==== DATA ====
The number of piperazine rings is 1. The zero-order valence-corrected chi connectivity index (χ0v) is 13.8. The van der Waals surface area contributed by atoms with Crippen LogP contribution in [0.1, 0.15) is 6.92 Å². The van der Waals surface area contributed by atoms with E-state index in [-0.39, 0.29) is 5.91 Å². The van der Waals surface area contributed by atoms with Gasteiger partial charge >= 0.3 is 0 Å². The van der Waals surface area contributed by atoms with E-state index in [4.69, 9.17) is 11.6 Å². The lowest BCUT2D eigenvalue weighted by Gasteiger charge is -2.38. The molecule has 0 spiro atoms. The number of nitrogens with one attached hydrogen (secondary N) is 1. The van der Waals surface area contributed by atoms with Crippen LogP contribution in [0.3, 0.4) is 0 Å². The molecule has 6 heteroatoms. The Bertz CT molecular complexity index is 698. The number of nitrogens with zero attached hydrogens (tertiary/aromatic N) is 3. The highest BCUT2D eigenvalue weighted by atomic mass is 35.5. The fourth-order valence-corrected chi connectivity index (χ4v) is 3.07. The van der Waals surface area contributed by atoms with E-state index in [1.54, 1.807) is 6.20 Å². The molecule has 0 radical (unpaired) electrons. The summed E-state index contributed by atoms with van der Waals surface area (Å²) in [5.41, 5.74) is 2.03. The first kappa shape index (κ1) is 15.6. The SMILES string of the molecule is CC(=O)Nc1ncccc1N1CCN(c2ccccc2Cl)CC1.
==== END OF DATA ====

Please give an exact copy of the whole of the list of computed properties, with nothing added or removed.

The number of piperazine rings is 1. The zero-order valence-corrected chi connectivity index (χ0v) is 13.8. The van der Waals surface area contributed by atoms with Crippen LogP contribution in [0.1, 0.15) is 6.92 Å². The van der Waals surface area contributed by atoms with E-state index in [-0.39, 0.29) is 5.91 Å². The van der Waals surface area contributed by atoms with Gasteiger partial charge >= 0.3 is 0 Å². The van der Waals surface area contributed by atoms with E-state index in [4.69, 9.17) is 11.6 Å². The lowest BCUT2D eigenvalue weighted by Gasteiger charge is -2.38. The molecule has 0 spiro atoms. The number of nitrogens with one attached hydrogen (secondary N) is 1. The van der Waals surface area contributed by atoms with Crippen LogP contribution in [0.3, 0.4) is 0 Å². The molecule has 6 heteroatoms. The Bertz CT molecular complexity index is 698. The number of nitrogens with zero attached hydrogens (tertiary/aromatic N) is 3. The highest BCUT2D eigenvalue weighted by atomic mass is 35.5. The fourth-order valence-corrected chi connectivity index (χ4v) is 3.07. The van der Waals surface area contributed by atoms with E-state index in [1.54, 1.807) is 6.20 Å². The molecule has 0 radical (unpaired) electrons. The summed E-state index contributed by atoms with van der Waals surface area (Å²) in [5.41, 5.74) is 2.03. The first kappa shape index (κ1) is 15.6. The SMILES string of the molecule is CC(=O)Nc1ncccc1N1CCN(c2ccccc2Cl)CC1.